Despite the board's stated policy, Alcide awarded the CEO a bonus in a year when the company's profit growth tumbled and its stock -- once a $60 highflier -- briefly fell below the $10 mark for the first time in years.

Purse Strings

UnitedHealth's third compensation committee member -- an academic like Kean -- also picks up extra cash serving on multiple boards.

Dean of nursing at Columbia University, Mary Mundinger, chairs the compensation committee at

Cell Therapeutics

(CTIC) - Get Report

, a $400 million company that develops cancer treatments. Last year, Mundinger's committee voted to give the company's CEO roughly $750,000 -- putting him in the top quartile of his peer group -- and grant him more than 300,000 stock options despite the fact that the company has operated for more than a decade without ever turning a profit.

Mundinger herself collected 15,000 stock options when she joined the board in 1997 and continues to earn up to $15,000 cash and 5,000 stock options annually for her service as a director.

Mundinger earns even more as a director at

Gentiva Health Services

(GTIV)

, a $315 million home health company based in New York. Last year, Mundinger scored $25,000 in cash and stock and another 10,000 options to buy stock in the future.

By then, Gentiva's board already had made the company's former CEO a very rich man. In his final year at the helm, Edward Blechschmidt collected $9.47 million -- making him Long Island's eighth most highly paid CEO in 2001, according to

Newsday

.

The company did scale back in 2002. Last year, the new CEO collected $775,000 -- nearly 40% of it in bonuses -- and 10,000 stock options.

"The committee concluded that the company either met or made significant progress towards achieving its goals and objectives under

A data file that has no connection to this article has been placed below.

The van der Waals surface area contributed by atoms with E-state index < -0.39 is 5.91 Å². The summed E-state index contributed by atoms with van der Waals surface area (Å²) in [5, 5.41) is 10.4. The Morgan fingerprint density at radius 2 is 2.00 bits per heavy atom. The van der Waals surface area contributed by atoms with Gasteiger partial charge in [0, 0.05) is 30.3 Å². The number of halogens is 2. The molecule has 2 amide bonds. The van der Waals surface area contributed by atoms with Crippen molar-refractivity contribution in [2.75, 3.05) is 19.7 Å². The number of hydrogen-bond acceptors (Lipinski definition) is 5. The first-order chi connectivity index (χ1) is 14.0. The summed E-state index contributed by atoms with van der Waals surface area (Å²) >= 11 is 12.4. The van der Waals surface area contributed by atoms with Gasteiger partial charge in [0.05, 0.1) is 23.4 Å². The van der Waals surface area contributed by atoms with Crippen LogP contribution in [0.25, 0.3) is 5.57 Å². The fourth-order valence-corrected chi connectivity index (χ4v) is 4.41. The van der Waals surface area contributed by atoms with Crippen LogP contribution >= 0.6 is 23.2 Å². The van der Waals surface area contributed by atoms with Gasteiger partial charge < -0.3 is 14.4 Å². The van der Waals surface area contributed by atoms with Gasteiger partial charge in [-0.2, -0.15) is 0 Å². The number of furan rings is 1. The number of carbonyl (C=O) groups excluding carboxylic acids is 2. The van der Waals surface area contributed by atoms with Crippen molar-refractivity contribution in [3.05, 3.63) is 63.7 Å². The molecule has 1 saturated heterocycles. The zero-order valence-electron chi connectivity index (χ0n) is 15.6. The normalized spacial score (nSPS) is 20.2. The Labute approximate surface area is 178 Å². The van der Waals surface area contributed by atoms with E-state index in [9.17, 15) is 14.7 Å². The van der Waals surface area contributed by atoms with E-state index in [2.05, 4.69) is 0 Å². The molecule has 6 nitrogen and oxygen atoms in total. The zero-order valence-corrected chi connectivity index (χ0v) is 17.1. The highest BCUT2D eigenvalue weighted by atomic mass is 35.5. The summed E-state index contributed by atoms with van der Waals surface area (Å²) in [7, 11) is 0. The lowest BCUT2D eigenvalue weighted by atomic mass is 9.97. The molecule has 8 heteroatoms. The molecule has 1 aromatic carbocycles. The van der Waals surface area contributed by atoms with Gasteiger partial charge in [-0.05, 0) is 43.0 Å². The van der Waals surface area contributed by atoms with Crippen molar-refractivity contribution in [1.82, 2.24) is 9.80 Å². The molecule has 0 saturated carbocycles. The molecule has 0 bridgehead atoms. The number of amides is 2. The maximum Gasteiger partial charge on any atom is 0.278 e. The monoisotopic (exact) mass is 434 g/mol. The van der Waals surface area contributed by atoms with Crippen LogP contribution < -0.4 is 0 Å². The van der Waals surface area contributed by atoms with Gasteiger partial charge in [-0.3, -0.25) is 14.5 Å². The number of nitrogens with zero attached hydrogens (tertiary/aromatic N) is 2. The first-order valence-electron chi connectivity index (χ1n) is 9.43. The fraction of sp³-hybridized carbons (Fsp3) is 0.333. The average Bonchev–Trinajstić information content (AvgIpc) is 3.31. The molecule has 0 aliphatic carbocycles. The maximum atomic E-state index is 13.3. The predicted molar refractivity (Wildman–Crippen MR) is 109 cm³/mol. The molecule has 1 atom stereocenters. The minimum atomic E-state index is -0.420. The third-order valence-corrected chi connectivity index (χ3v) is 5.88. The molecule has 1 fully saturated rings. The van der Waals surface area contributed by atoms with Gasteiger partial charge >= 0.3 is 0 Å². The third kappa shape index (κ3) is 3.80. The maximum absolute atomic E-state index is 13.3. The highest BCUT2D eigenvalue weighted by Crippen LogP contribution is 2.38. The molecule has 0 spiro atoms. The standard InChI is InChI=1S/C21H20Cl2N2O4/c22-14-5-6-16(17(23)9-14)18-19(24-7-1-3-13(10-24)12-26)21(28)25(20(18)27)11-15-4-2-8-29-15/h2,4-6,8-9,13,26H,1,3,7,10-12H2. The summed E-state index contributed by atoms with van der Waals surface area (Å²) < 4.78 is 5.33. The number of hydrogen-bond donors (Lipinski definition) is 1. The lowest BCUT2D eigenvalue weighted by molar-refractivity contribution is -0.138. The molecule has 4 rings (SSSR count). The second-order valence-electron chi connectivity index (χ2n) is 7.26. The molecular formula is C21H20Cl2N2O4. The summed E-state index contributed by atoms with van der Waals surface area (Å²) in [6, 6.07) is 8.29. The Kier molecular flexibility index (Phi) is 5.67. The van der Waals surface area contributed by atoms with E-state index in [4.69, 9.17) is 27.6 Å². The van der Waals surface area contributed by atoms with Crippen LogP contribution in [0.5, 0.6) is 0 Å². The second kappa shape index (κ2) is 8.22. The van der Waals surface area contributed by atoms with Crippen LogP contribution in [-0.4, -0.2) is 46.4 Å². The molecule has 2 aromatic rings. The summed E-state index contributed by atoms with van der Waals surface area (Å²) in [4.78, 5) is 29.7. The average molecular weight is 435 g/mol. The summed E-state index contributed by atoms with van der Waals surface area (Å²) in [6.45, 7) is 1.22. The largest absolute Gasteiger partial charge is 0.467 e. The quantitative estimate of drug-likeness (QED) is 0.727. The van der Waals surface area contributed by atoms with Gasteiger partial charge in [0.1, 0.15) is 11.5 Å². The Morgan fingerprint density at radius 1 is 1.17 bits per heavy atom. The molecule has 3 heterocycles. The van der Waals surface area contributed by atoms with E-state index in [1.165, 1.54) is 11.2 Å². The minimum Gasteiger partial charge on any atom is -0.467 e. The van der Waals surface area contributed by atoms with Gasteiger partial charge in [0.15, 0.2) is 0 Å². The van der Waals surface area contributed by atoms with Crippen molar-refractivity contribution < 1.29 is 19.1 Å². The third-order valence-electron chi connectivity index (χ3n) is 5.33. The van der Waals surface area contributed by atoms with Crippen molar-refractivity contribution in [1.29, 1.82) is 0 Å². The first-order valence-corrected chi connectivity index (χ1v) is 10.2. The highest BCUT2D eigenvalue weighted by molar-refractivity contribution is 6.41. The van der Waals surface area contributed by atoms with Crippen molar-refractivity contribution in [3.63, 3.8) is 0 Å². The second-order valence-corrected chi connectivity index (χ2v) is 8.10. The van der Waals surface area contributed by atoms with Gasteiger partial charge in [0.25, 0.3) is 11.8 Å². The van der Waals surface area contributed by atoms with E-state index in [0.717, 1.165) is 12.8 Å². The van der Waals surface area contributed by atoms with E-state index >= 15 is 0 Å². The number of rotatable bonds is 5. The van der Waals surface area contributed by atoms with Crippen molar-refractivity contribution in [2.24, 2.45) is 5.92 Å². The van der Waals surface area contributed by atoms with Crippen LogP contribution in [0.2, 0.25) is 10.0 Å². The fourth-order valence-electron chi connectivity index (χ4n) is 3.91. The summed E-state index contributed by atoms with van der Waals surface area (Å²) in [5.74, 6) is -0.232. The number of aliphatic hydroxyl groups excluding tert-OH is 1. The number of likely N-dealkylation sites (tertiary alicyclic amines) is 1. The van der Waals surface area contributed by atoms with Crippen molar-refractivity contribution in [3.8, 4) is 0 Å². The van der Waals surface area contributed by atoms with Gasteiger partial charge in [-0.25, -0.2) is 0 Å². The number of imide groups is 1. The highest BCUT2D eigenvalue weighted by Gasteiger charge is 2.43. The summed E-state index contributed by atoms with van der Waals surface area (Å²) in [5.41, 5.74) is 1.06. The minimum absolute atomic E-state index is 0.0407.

the CEO's leadership and direction," the proxy explained.

Still, Gentiva's CEO picked up the rewards for a year in which the once-profitable company -- hit by a slew of special charges -- swung to a hefty full-year loss.

Mundinger wasn't the only UnitedHealth director presiding over Gentiva that year. Gail Wilenski, a veteran UnitedHealth director well-connected to the Bush family, also fills one of nine seats on the company's board. In addition, Wilenski acts as an adviser to the Robert Wood Johnson Foundation, where Kean serves as a director.

At least two other UnitedHealth directors cross paths in other boardrooms as well. James Johnson, the former CEO of

Fannie Mae

( FNM) and a current member of UnitedHealth's audit committee, helps govern

Gannett

(GCI) - Get Report

with help from university president and UnitedHealth compliance committee member Donna Shalala.

Paul Hodgson, senior research associate at the Corporate Library, believes American boardrooms could use some fresh blood.

"Right now, there's a fairly limited circle of candidates," he said. "It shouldn't just be executive officers, lawyers, academics ... and politicians," he said. "There should be a much wider circle of candidates being used."

Nursing Growth

To be fair, Mundinger has made a bigger name for herself outside of corporate boardrooms.

She is perhaps best known for a high-profile academic study showing that nurse practitioners can provide the same kind of care normally administered by physicians. Although doctors in particular have doubted her claims, Mundinger has managed to convince those who really matter -- some of the biggest spenders on health care -- that she is right.

By 1998, some two years before actually publishing her study in the

Journal of the American Medical Association

, Mundinger had convinced several major insurance companies to not only pay for nurses providing physician care but also to do so without cutting their reimbursement rates. The American College of Physicians listed United, where Mundinger had joined the board a year earlier, among the insurance companies participating in the groundbreaking deal.

By now, of course, UnitedHealth's business strategies have won tremendous praise from fans and foes alike. The company currently ranks as the largest -- and arguably most successful -- managed-care company in the nation. And UnitedHealth shareholders have benefited accordingly.

Still, some people stop well short of saying McGuire deserves so much pay for that success. Indeed, Rees points to the recent ouster of

New York Stock Exchange

Chairman Richard Grasso -- whose $140 million paycheck dwarfs even McGuire's compensation -- as a sign of growing intolerance for jumbo executive prizes.

"This is the first time a CEO has been removed solely because of his compensation," Rees said. "No one was criticizing his performance. This is a real wake-up call."